“When land is subdivided and people start owning small pieces (of land), that land becomes fragmented and does not support pastoralism,” says Ngoitko. “Grazing land is lost due to people fencing in their little spaces.”
Constant land alienation for elite tourism is an everyday reality. While there are legal protections on the books, these policies are weak in implementation as Massai land continues to be under threat.
Over time, the Maasai have been steadily losing the land needed to effectively practice sustainable pastoralism. Severe droughts brought on by climate change are killing increasing numbers of livestock and shrinking viable grazing land. The Maasai have little ability to affect policy reforms due to underrepresentation in decision and policy spaces.
Instead of adhering to tradition, Maasai women are stepping forward to protect their families and communities from continued land dispossession and oppression.
The Pastoral Women’s Council plans to provide Indigenous women with the knowledge and tools to address systemic marginalization both in the home and nationally. PWC will work alongside 50,000 Maasai women throughout Northern Tanzania to effect change at multiple levels, including:
- Enacting policies to ensure that Indigenous peoples’ rights are protected and respected by securing legal title to ancestral land and decision-making ability at the national level
- Providing women with the knowledge, skills and means to secure economic independence and resilience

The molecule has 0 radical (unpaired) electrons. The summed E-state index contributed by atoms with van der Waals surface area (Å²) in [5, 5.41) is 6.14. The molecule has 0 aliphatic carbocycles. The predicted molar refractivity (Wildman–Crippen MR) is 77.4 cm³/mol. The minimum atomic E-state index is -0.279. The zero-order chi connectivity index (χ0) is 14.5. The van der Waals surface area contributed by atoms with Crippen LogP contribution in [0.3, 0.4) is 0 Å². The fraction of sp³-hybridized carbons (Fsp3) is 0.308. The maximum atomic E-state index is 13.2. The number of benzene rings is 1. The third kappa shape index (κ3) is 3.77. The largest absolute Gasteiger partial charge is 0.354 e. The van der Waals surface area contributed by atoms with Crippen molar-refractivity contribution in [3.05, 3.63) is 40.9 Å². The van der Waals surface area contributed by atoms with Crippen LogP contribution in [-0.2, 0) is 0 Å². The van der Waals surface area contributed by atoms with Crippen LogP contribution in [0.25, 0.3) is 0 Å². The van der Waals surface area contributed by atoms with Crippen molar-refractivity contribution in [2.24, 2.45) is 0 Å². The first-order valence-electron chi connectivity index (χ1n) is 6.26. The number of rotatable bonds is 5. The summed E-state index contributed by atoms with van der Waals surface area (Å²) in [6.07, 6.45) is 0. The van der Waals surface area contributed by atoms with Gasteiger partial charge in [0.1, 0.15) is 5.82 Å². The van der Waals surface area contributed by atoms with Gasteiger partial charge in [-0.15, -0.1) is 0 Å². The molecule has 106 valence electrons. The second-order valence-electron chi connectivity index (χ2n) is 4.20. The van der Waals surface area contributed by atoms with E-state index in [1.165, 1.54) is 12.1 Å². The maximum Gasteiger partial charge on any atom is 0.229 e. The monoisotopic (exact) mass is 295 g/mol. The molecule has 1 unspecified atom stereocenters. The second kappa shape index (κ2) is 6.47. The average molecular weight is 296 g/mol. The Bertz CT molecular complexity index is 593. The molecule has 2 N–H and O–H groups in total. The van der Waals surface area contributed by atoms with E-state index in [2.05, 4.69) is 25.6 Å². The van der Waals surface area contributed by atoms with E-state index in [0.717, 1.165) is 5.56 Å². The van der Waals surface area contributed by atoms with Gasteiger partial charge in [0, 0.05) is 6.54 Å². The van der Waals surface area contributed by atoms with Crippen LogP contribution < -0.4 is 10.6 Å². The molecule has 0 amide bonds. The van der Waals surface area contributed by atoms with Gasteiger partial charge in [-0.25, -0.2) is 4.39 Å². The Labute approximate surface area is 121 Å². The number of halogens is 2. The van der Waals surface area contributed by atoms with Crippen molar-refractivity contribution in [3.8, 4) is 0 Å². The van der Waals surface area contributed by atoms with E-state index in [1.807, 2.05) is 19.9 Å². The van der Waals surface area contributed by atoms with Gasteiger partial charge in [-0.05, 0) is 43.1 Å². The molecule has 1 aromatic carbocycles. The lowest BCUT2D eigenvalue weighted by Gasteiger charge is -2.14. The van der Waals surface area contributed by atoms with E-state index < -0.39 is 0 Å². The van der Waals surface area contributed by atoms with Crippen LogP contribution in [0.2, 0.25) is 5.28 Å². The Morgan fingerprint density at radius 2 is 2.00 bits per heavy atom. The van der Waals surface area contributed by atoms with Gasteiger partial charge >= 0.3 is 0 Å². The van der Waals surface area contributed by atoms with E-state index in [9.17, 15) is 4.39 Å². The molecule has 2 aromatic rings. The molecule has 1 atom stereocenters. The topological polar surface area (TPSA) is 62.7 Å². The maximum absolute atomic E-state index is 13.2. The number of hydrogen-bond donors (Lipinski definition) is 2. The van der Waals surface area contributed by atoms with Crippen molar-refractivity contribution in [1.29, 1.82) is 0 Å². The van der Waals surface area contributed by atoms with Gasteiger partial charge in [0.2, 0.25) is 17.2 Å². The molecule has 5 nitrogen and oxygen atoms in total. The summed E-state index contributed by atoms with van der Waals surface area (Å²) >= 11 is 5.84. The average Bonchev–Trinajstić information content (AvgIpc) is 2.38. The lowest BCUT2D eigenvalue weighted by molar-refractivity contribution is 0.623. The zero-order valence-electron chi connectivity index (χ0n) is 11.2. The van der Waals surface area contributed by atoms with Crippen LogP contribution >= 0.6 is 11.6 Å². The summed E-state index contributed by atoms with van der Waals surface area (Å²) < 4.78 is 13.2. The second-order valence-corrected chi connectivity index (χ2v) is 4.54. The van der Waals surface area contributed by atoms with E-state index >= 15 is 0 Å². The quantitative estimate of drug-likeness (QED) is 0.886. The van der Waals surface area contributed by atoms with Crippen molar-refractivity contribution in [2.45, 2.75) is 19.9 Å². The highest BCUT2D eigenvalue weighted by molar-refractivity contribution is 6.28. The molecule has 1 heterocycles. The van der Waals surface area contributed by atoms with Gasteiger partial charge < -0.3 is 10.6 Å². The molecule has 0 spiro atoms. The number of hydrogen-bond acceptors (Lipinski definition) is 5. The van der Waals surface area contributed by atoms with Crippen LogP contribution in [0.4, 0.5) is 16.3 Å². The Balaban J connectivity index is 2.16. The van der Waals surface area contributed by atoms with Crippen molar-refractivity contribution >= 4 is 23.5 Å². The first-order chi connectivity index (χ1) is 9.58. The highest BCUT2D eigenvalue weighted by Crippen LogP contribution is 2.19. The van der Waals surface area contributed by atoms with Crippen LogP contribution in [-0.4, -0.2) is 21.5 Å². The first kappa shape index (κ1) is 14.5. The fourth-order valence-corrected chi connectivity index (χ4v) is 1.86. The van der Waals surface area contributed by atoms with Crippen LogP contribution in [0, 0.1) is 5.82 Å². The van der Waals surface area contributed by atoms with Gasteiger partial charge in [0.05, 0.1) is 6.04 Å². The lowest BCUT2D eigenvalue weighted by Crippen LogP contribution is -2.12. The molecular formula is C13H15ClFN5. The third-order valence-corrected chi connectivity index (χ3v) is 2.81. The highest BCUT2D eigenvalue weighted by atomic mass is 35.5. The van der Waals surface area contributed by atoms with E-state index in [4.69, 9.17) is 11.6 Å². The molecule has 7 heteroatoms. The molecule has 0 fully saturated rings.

- Significantly transforming oppressive norms that have effectively limited women’s economic independence, silenced their voices and barred them from making decisions affecting their own lives
PWC has worked for more than 25 years to position Indigenous pastoralist girls and women for this moment. It began with a focus on educating pastoralist girls and creating a safe haven for them to escape forced marriage and abuse. Since then, PWC has directly supported more than 1,700 Maasai children, changing deep-seated norms towards girls’ education.
“Right now, we are seeing a big number of women and men supporting their daughters going to school as opposed to forcing them into marriage,” says Ngoitko. “But we still have a lot of work to do.”
PWC is now a 6,500-member woman empowerment organization working to put Indigenous women into leadership positions where they can protect Indigenous rights.
In 2017, PWC partnered with Engishon Microfinance Ltd to establish a micro-finance enterprise enabling pastoral women and youth to gain access to credit. So far, Engishon has provided more than $160,178 in loans, helping women and youth become entrepreneurs and generate income that is benefitting their communities. Maasai men are increasingly valuing the economic benefits women can generate.
At the same time, the Ujamaa Community Resource Team (UCRT) is working to help Indigenous communities secure land tenure and create a long-term solution to retaining property rights. UCRT has helped these communities secure 1 million land titles over a 7-year-period and facilitated discussions of women holding collective property rights with men.
“Healing will occur only when we are no longer oppressed and our lives are protected and valued,” says Ngoitko.
As a child, Ngoitko felt her only chance to escape oppression and take control of her life was to access an education elsewhere. Today, her feet are planted firmly on her ancestral land, where she and her fellow Maasai women are carving out a new place for themselves.